All Toyota would be ideal, but if we're sharing, it's at least time for a Toyota engine.
 

justbake

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The irrational need for an I6 is what got us a BMW sourced car. I know I said it years ago on here, but I'm sure if Nissan had asked fans of the Skyline if the next GTR should have an I6 or a V6 they would have said a Skyline MUST have an I6 and lost their minds at the idea of a V motor in a Skyline. I didn't hear many complaints about the motor when the GTR came out.
I agree with this 100% and their caused such a huge backlash regardless of how good this car is. Inline 6 is such a weird thing to hold absolute heritage to when they the existence of the 4 cylinder model breaks that philosophy that they just had to follow. There are so many 'firsts' for this car that trying to stick to heritage while also making something new is impossible.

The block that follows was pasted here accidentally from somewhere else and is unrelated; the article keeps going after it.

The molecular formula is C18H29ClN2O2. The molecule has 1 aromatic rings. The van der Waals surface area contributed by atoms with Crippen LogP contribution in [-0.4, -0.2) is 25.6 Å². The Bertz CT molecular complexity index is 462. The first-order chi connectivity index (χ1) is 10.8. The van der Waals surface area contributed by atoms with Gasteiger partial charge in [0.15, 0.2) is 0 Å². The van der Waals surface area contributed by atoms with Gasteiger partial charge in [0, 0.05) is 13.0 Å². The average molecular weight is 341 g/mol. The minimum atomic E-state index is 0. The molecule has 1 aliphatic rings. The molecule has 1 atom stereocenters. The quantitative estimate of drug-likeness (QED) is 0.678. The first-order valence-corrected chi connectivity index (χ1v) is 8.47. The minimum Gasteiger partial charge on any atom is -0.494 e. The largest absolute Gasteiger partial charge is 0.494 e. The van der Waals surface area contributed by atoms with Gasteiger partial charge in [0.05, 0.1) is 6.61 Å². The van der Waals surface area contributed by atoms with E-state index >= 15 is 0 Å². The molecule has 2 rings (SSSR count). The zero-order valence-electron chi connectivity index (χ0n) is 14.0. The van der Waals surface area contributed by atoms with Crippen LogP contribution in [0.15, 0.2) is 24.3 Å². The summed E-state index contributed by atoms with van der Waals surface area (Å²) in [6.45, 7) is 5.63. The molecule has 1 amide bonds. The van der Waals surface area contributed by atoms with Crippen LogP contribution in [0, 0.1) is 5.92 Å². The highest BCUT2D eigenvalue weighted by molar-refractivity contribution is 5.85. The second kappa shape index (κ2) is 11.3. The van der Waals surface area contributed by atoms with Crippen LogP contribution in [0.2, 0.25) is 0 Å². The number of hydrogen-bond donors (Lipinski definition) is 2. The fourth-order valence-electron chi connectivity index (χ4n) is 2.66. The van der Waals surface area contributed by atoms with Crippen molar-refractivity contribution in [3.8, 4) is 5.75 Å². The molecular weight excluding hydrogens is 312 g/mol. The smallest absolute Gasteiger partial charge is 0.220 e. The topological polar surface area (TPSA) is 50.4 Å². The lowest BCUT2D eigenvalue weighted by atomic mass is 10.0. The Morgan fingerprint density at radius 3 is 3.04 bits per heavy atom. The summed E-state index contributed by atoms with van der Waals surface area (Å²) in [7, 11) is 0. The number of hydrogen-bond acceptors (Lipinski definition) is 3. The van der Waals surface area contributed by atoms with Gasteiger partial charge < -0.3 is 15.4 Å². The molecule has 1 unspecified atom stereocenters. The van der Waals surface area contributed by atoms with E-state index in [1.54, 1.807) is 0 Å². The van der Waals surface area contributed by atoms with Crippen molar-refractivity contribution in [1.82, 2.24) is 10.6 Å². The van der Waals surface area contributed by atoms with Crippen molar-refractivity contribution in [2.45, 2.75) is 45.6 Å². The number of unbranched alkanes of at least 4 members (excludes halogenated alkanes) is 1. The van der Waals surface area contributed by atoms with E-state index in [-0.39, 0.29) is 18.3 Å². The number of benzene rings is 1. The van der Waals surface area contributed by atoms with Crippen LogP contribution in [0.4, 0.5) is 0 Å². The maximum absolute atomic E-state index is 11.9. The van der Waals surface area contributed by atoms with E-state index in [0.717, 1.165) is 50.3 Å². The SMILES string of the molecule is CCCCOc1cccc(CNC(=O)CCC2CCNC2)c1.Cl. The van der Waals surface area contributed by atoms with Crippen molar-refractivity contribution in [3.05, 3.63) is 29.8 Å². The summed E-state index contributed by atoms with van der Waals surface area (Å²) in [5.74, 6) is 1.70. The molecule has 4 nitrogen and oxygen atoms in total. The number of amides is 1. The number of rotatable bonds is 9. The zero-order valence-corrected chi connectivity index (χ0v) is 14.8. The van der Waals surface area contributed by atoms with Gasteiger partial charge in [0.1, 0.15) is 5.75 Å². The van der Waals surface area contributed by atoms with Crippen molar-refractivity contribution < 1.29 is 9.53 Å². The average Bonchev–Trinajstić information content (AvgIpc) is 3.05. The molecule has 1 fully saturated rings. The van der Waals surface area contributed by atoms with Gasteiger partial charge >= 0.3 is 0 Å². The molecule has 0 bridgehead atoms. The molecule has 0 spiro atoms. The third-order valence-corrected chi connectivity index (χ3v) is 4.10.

First Supra without a manual.
First Supra an aluminum block.
First Supra with direct injection.
First e-diff Supra.
First 2 seat Supra.
First Supra with dual exhausts.

Those who refuse to change will be stuck in the past. I deal with customers all day who want a new and fresh system, but want it to function like their old system and refuse to learn it which just makes life harder for themselves and the new system pointless. Those who stick to heritage are just stuck in the past. In reality they have to break heritage in the pursuit of making a better car, even if that means a hybrid, v6/v8/i4, or AWD Supra.

The unfortunate part of Toyota sticking to heritage here is that they are no longer in control of their flagship Toyota model.